fish votive

Remember that fish votive? Can you see the difference? It’s actually patterned and made of bronze! Irit’s careful cleaning has revealed the beautiful scaled pattern again. It is still mostly brown as it is slightly rusty, but we expect that the acid in the children’s hands this term will naturally polish it up again soon. We’ll let you know!

Handling real objects is such an important part of the ‘wow factor’ of visiting a museum, so we are really looking forward to sharing these exciting artefacts with many more schools this year.

We get booked up quite far in advance, but we do still have a few slots available for later in the autumn term so get your bookings in quickly by filling in our enquiry form to avoid disappointment! See here for our information about our schools programme. We hope to welcome you in the Museum soon.

New school year – thinking about a trip?

Somewhat unbelievably (at least we think so – the year is flying by!), it’s September and the start of another school year. We’ve been gearing up to the 2013-14 academic year with a refurbishment and refreshment of our school programme from Early Years to Post 16 and a new look to the Learning Pages on Manchester Museuslothm website: http://www.manchester.ac.uk/museum/learning . You’ll still find many of the ever popular sessions like Egyptian Worlds (KS2), Dinosaur Detectives (KS2), Forensic Science: A Bog Body Mystery (KS3/4 Science) and Citizen of the City (KS3 Citizenship) but also a few new ones and some like Dinosaur Challenge for KS1 pupils that are coming soon.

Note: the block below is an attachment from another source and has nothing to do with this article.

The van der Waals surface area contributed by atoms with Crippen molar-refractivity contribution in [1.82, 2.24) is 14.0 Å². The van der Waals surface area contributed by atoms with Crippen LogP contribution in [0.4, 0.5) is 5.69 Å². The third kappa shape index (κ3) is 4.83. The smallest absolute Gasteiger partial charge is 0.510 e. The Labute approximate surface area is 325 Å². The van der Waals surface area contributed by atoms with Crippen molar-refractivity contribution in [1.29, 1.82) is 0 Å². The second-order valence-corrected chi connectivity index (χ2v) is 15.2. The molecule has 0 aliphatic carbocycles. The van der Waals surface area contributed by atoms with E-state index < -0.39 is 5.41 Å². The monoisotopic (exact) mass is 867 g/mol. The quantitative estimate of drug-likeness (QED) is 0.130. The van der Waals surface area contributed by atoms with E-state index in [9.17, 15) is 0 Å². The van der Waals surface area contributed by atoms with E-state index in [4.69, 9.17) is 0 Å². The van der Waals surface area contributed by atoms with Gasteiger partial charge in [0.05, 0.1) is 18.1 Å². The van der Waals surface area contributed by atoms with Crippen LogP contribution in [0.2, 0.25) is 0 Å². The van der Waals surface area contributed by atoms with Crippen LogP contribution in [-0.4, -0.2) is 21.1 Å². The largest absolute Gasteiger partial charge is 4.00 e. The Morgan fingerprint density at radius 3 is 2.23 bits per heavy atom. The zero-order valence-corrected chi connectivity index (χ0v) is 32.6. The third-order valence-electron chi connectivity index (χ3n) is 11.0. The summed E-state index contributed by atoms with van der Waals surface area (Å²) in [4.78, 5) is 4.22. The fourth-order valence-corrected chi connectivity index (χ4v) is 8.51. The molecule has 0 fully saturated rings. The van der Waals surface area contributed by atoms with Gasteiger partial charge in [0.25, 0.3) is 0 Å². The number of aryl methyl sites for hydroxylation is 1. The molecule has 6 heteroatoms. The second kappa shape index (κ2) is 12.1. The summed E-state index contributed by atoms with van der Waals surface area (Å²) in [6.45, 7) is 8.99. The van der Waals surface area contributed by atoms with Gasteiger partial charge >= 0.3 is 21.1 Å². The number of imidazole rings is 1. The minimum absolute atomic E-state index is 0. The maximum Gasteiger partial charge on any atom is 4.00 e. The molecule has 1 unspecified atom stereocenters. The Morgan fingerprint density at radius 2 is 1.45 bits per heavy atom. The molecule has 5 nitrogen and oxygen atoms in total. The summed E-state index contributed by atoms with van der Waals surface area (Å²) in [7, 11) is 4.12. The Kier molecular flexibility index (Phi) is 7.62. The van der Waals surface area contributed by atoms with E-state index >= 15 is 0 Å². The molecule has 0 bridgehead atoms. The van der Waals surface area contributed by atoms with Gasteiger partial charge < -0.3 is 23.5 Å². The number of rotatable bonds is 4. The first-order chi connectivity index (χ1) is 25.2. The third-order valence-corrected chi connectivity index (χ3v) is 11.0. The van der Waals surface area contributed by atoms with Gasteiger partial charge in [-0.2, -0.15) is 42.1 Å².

Do take a look and let us know what you think. If you are starting your planning for the year ahead then take a look at the website and see what takes your fancy for you and your class. If you need more information on anything then either email us at school.bookings@manchester.ac.uk or give us a call on 0161 275 2630 – we start taking bookings on 5th September.

We’re really looking forward to a jam packed year of school visits (there’s nothing we like more) and to seeing many of you and your classes in the Museum. That’s the programme spruced up – now just the office to go!

Poll results

Results of the poll that I posted last month are below. As you can see, they are rather inconclusive (interesting nonetheless!).

why take a class to visit a museum

Note: The following responses were entered as ‘other’:

  • Inspiring staff, chance to share experiences and stories, bringing subject matter to the real world/ life connections, gaining empathy, enquiry and new experiences, creativity, museums aim to be fun, welcoming and enjoyed by all
  • To show them that the museum can be for them, and have something to offer them.
  • A comment that I’ve had from teachers is about relative sizes of things. e.g. how a sparrow is smaller than a crow – not obvious from watching a film or even from observing live birds as they move about & are at a distance.
  • It’s a good way to build relationships with students in a different environment.
  • Bringing the past to life – cliché but true. A shop with items from 50p upwards. What they choose might make them think about a return family visit.
  • Artefacts visually bring to life the learning & can introduce/ demonstrate so much more than a terms worth of lessons (I’m specifically thinking of Ancient Egypt & the British Museum).